At first, the trial was, as murder cases go, pretty straightforward. William Hall and Andrew Bryson were friends in their early 20s who lived near each other in the mountains north of Murphy. When the moonshine still that the two of them used went missing, they blamed each other. Then Hall, accompanied by a friend, John Dockery, hunted down Bryson. And on a warm summer day in July 1892, way up on a ridge, they confronted each other. Hall raised his Winchester rifle and shot Bryson dead.

Hall and Dockery found themselves some good lawyers who brought up an interesting point. The ridge, it turned out, formed the state line between North Carolina and Tennessee. The border was clearly marked by trees with chop marks in them: Footprints and the position of the body showed that Hall had been standing in North Carolina when he fired the shot, and Bryson was in Tennessee when he was hit by the bullet. The crime happened in Tennessee, Hall’s lawyers argued, which meant that Hall could not be convicted of murder in North Carolina. But the judge and jury in Murphy didn’t buy it, and Hall and Dockery were sentenced to hang. The North Carolina Supreme Court, however, saw things Hall’s way, and unanimously threw out his conviction.

The same day Hall and Dockery were released from jail, in May 1894, they were re-arrested and set to be extradited to Tennessee, where officials were more than happy to charge them with murder. But the defense made a new argument: The men couldn’t be fugitives from the law in Tennessee because they hadn’t been there during or after the crime. How can you flee from a state you haven’t been to?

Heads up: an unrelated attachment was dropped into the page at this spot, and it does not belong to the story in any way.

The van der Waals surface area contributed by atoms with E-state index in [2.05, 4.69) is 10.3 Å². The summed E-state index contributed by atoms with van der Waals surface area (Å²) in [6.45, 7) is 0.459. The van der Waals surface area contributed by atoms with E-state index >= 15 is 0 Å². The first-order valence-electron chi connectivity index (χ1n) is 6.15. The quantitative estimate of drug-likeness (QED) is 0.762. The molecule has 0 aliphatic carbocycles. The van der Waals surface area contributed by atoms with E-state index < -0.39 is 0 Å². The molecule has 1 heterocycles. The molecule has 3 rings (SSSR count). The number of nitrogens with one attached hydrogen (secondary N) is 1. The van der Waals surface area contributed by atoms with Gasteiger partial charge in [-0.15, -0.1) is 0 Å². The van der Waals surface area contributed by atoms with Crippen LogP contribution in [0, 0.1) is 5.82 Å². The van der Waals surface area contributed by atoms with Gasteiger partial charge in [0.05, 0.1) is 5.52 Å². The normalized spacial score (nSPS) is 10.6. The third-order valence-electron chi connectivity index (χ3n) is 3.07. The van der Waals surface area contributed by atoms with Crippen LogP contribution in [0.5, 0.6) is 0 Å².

This time, the North Carolina Supreme Court was divided. One justice worried that the case would turn the borderlands into a “no-man’s land” where laws didn’t apply. (Curiously, dueling gentlemen had already been using this loophole, respectably firing pistols at each other across state lines after North Carolina outlawed dueling in 1802.) But in December 1894, by a 3-2 decision, the court agreed with Hall and Dockery. If you want a law banning shootouts like this, pass one, the justices said. Three months later, North Carolina’s lawmakers did.

Still, the case proved to be a popular one among criminals elsewhere, who plotted or perpetrated crimes across state lines. It wasn’t until 1926, when concerned lawmen drew up what’s called the Uniform Criminal Extradition Act, that Hall and Dockery’s I’m-Not-A-Fugitive trick became explicitly illegal. The law was first passed in North Carolina in the 1930s, and gradually made its way to every other state.

And what of the missing moonshine still? Turns out, it was never missing at all. Hall and Bryson had stolen it from a local farmer, and when that farmer found it in Bryson’s barn, he took it back. Bryson’s father, it seems, forgot to tell his son.

Listen to the Away Message Podcast: How to Get Away with Murder (In 1892)





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Jeremy Markovich is a digital manager, writer, and podcast host at Our State.